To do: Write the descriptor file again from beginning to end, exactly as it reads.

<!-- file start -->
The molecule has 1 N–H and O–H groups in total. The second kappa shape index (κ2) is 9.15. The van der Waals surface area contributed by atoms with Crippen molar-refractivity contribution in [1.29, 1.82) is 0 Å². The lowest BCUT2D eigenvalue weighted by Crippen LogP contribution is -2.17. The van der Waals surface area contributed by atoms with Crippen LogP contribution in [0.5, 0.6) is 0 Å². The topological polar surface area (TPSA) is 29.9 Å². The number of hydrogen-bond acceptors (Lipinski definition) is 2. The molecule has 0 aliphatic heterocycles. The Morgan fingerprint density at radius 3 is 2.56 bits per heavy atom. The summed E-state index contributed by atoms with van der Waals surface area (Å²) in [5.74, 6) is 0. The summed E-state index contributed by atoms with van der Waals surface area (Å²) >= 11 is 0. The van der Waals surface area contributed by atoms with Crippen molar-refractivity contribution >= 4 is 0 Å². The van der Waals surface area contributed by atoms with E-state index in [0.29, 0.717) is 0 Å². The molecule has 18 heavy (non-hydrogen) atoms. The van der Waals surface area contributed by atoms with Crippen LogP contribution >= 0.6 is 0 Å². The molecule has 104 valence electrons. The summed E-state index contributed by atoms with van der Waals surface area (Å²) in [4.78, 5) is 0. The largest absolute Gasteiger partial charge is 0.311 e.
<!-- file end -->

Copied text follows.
The molecule has 1 N–H and O–H groups in total. The second kappa shape index (κ2) is 9.15. The van der Waals surface area contributed by atoms with Crippen molar-refractivity contribution in [1.29, 1.82) is 0 Å². The lowest BCUT2D eigenvalue weighted by Crippen LogP contribution is -2.17. The van der Waals surface area contributed by atoms with Crippen LogP contribution in [0.5, 0.6) is 0 Å². The topological polar surface area (TPSA) is 29.9 Å². The number of hydrogen-bond acceptors (Lipinski definition) is 2. The molecule has 0 aliphatic heterocycles. The Morgan fingerprint density at radius 3 is 2.56 bits per heavy atom. The summed E-state index contributed by atoms with van der Waals surface area (Å²) in [5.74, 6) is 0. The summed E-state index contributed by atoms with van der Waals surface area (Å²) >= 11 is 0. The van der Waals surface area contributed by atoms with Crippen molar-refractivity contribution >= 4 is 0 Å². The van der Waals surface area contributed by atoms with E-state index in [0.29, 0.717) is 0 Å². The molecule has 18 heavy (non-hydrogen) atoms. The van der Waals surface area contributed by atoms with Crippen LogP contribution >= 0.6 is 0 Å². The molecule has 104 valence electrons. The summed E-state index contributed by atoms with van der Waals surface area (Å²) in [4.78, 5) is 0. The largest absolute Gasteiger partial charge is 0.311 e.